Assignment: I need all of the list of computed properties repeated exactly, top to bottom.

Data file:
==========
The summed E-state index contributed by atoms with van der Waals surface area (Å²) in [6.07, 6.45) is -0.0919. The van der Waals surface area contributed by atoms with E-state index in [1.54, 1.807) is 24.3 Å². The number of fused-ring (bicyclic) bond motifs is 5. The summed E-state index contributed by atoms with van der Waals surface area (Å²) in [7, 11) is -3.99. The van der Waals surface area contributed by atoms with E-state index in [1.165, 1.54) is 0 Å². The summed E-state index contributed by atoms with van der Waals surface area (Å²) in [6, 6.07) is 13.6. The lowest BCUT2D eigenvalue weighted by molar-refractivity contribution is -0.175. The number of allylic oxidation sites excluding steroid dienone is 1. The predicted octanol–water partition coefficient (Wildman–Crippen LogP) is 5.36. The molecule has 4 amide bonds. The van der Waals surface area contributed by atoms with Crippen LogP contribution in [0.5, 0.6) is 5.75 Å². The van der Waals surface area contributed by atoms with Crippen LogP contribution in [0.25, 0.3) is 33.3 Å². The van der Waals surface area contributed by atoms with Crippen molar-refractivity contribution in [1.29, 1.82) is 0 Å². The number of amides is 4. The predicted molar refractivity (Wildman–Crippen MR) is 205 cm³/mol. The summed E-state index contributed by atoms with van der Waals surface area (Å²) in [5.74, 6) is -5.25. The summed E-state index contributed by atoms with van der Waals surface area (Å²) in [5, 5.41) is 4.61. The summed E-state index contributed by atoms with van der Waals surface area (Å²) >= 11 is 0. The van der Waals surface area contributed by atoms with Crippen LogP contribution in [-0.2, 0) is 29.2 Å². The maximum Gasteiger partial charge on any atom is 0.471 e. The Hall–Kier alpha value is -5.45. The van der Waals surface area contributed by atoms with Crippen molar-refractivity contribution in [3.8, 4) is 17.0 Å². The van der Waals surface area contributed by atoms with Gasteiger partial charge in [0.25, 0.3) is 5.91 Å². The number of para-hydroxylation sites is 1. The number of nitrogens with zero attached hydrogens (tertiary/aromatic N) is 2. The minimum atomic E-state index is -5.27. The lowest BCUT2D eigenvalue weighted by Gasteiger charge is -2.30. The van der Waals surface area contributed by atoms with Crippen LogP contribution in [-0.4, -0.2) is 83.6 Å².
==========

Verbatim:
The summed E-state index contributed by atoms with van der Waals surface area (Å²) in [6.07, 6.45) is -0.0919. The van der Waals surface area contributed by atoms with E-state index in [1.54, 1.807) is 24.3 Å². The number of fused-ring (bicyclic) bond motifs is 5. The summed E-state index contributed by atoms with van der Waals surface area (Å²) in [7, 11) is -3.99. The van der Waals surface area contributed by atoms with E-state index in [1.165, 1.54) is 0 Å². The summed E-state index contributed by atoms with van der Waals surface area (Å²) in [6, 6.07) is 13.6. The lowest BCUT2D eigenvalue weighted by molar-refractivity contribution is -0.175. The number of allylic oxidation sites excluding steroid dienone is 1. The predicted octanol–water partition coefficient (Wildman–Crippen LogP) is 5.36. The molecule has 4 amide bonds. The van der Waals surface area contributed by atoms with Crippen LogP contribution in [0.5, 0.6) is 5.75 Å². The van der Waals surface area contributed by atoms with Crippen LogP contribution in [0.25, 0.3) is 33.3 Å². The van der Waals surface area contributed by atoms with Crippen molar-refractivity contribution in [1.29, 1.82) is 0 Å². The number of amides is 4. The predicted molar refractivity (Wildman–Crippen MR) is 205 cm³/mol. The summed E-state index contributed by atoms with van der Waals surface area (Å²) in [5.74, 6) is -5.25. The summed E-state index contributed by atoms with van der Waals surface area (Å²) in [5, 5.41) is 4.61. The summed E-state index contributed by atoms with van der Waals surface area (Å²) >= 11 is 0. The van der Waals surface area contributed by atoms with Crippen LogP contribution in [-0.2, 0) is 29.2 Å². The maximum Gasteiger partial charge on any atom is 0.471 e. The Hall–Kier alpha value is -5.45. The van der Waals surface area contributed by atoms with Crippen molar-refractivity contribution in [3.8, 4) is 17.0 Å². The van der Waals surface area contributed by atoms with Gasteiger partial charge in [0.25, 0.3) is 5.91 Å². The number of para-hydroxylation sites is 1. The number of nitrogens with zero attached hydrogens (tertiary/aromatic N) is 2. The minimum atomic E-state index is -5.27. The lowest BCUT2D eigenvalue weighted by Gasteiger charge is -2.30. The van der Waals surface area contributed by atoms with Crippen LogP contribution in [-0.4, -0.2) is 83.6 Å².